Since every single deck in the current format has been analyzed in the Underground and I don’t have anything new to offer when it comes to deck list analysis. However, that’s where I got an idea – I decided to do something completely new – an article focused completely on the matchups of the top tier decks.
I would have loved to make the article in a video format, but as I don’t have a video camera (yet), I can only dream about that. However, I promise that one day I’ll make a video article for SixPrizes and you’ll hear my horrendous English grammar combined with my funny Finnish accent.
I believe that this topic will be useful for everyone since even though the U.S. doesn’t have any Cities left, there will be still international Cities, U.S. Regionals, and my main tournament of the early year – The European Challenge Cup (ECC).
All these tournaments will still be held in the BLW-BCR format, thus making this article very relevant to anyone who wants to have a huge boost in Championship Points before the new set is released.
After a lot of metagame research and playtesting I was able to locate the Triforce of the current metagame. (Yes, I’m a Zelda fan.)
- Landorus EX/Mewtwo EX (Courage)
- Blastoise/Keldeo EX (Power)
- Darkrai EX/Stuff (Wisdom)
I think the adjectives of the Triforce fit into these decks’ current positions in the metagame pretty well.
It’s wise to play Darkrai EX, in my opinion, because it has all around even matchups in the format. At the same time, Blastoise/Keldeo EX is the most powerful deck of the format when it comes to the pure damage output. Last but not least, you must be courageous to play Landorus EX/Mewtwo EX in a metagame which is filled with Blastoise/Keldeo EXs, but if you play it correctly, good things can happen!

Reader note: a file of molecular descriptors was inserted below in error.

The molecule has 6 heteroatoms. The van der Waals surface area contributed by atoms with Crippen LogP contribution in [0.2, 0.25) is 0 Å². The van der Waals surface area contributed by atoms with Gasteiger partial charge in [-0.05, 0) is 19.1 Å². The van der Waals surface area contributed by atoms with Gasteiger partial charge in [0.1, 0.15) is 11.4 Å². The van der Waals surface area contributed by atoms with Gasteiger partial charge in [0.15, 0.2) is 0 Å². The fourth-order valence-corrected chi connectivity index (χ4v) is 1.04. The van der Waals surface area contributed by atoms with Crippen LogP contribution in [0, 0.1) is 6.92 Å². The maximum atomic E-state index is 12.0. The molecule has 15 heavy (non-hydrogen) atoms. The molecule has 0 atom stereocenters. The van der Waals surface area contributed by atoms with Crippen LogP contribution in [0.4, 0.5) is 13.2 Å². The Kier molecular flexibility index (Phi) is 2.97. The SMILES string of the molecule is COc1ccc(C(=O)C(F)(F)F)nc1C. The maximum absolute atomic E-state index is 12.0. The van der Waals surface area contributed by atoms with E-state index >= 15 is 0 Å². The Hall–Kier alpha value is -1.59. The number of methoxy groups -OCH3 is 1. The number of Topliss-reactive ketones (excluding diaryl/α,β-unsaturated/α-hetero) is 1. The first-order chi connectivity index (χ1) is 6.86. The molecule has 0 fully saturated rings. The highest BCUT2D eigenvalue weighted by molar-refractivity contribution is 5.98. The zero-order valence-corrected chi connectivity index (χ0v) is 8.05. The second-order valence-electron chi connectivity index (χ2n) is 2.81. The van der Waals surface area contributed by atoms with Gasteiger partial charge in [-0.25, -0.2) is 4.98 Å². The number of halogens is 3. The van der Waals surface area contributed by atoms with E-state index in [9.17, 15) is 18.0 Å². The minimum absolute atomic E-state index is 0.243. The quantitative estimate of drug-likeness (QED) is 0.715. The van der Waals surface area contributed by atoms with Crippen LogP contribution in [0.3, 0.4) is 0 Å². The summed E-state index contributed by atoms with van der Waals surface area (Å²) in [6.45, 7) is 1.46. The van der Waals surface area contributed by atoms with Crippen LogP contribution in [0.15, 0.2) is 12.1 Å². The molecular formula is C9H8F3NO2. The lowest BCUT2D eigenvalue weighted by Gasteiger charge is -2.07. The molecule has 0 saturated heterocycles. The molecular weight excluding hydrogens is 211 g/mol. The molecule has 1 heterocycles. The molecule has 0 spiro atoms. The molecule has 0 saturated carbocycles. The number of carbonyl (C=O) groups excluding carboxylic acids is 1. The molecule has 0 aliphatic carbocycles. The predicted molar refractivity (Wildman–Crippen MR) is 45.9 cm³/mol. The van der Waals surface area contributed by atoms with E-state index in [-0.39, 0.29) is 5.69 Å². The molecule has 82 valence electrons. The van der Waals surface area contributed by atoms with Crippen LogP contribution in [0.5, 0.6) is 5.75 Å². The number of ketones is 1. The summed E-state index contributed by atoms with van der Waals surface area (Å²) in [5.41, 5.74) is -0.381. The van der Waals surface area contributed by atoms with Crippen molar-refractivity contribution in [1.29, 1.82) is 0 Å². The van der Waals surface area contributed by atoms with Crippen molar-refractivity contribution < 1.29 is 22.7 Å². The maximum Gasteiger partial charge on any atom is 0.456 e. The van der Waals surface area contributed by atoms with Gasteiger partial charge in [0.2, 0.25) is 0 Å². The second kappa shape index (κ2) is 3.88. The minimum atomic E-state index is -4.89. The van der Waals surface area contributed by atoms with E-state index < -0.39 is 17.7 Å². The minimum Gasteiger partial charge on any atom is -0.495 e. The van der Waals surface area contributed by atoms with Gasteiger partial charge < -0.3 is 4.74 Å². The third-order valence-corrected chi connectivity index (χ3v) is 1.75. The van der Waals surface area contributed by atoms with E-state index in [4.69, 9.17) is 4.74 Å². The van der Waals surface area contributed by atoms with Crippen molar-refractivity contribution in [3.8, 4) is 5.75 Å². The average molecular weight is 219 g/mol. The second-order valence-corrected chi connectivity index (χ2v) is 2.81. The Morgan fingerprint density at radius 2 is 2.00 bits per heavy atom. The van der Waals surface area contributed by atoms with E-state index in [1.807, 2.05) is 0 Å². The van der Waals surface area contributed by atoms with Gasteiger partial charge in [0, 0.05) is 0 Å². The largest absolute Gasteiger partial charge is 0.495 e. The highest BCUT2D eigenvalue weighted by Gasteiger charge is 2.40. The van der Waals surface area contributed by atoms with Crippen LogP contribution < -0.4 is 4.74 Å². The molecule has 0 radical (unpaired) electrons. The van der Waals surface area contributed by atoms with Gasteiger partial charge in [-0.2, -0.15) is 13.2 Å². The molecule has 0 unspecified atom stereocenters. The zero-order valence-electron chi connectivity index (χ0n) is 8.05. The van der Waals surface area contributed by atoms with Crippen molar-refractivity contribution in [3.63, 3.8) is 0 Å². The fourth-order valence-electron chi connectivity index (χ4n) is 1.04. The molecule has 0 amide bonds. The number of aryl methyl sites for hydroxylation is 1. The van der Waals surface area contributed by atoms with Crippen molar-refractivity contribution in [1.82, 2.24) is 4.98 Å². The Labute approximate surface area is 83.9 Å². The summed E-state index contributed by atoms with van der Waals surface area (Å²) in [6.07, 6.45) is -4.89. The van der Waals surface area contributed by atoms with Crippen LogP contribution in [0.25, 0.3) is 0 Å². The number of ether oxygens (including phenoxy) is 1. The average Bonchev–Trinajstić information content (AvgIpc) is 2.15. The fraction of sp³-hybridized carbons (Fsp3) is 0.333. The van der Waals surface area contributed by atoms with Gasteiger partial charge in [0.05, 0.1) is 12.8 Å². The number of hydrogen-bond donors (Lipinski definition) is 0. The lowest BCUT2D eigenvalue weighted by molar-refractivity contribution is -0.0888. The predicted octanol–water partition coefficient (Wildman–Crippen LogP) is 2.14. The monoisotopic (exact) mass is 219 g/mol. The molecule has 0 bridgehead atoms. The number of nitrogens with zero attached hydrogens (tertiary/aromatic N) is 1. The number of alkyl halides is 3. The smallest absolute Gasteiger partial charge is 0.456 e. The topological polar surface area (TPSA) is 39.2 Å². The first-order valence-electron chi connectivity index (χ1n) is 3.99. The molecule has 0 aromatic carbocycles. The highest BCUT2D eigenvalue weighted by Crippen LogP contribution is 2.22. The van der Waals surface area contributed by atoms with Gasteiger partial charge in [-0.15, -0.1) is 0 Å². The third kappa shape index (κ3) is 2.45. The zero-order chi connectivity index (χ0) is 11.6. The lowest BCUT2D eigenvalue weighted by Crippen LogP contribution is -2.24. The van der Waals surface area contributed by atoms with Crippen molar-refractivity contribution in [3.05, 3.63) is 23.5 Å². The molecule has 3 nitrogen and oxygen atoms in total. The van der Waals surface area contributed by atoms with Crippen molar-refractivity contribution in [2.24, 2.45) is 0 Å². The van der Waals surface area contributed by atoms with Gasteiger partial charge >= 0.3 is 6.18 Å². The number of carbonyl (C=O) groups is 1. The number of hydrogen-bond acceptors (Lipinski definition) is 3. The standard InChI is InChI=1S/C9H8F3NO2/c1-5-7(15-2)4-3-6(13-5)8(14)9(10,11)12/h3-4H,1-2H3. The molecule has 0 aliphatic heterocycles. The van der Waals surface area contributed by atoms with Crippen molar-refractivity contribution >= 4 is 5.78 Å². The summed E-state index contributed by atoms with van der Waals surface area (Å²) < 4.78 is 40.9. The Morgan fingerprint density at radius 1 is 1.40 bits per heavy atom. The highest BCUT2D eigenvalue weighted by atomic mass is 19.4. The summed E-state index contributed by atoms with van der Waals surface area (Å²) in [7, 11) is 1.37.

The idea of this article is to cover the matchups between these decks, not all of the matchups of these decks because if I were to analyze every matchup, this article would be something like 30,000 words.
I hope everyone is happy with the decks I chose as I wanted to cover the popluar matchups and I believe that these 3 deck variants cover over 60% of the current metagame.
With each deck, I’ll first show you the standard list which I used to test the most matchups with. The basic list is just for a reference for you guys and gals, so you know what kind of lists I tested with. They aren’t necessarily the card-for-card lists I would play in a tournament.
Second, I’ll list the optional techs for the deck, which I also tested in order to unbalance the regular matchup percentages. Last, but not least, I’ll get to the matchups analysis, which will include lots of in-depth analysis, from single card choices to playmaking decisions.
There are simply so many things to be taken into account when discussing the matchups that if I miss anything, I hope you will share it with the SixPrizes Underground community by commenting on this article’s discussion topic.
Also, one more thing! I’ll be departing to Tokyo, Japan the very same day as this article will be released, and even though the main focus of the trip isn’t Pokémon TCG, I’ll probably visit a local Gym Challenge and play 1-2 tournaments in Japan with my outdated deck in their format.
I hope I will get lots of new information and experience from Japan to share with you guys in both the Underground and my blog. Anyways, as this this article will be all about analysis and will probably become a very lengthy article once again, I’ll get to the first deck now!
- Table of Contents
- Deck #1 – Landorus EX/Mewtwo EX
- A. Mirror
- B. Blastoise/Keldeo EX
- C. Darkrai EX/Stuff
- Deck #2 – Blastoise/Keldeo EX
- A. Landorus EX/Mewtwo EX
- B. Mirror
- C. Darkrai EX/Techs and Hammertime
- Deck #3 – Darkrai EX/Stuff
- A. Landorus EX/Mewtwo EX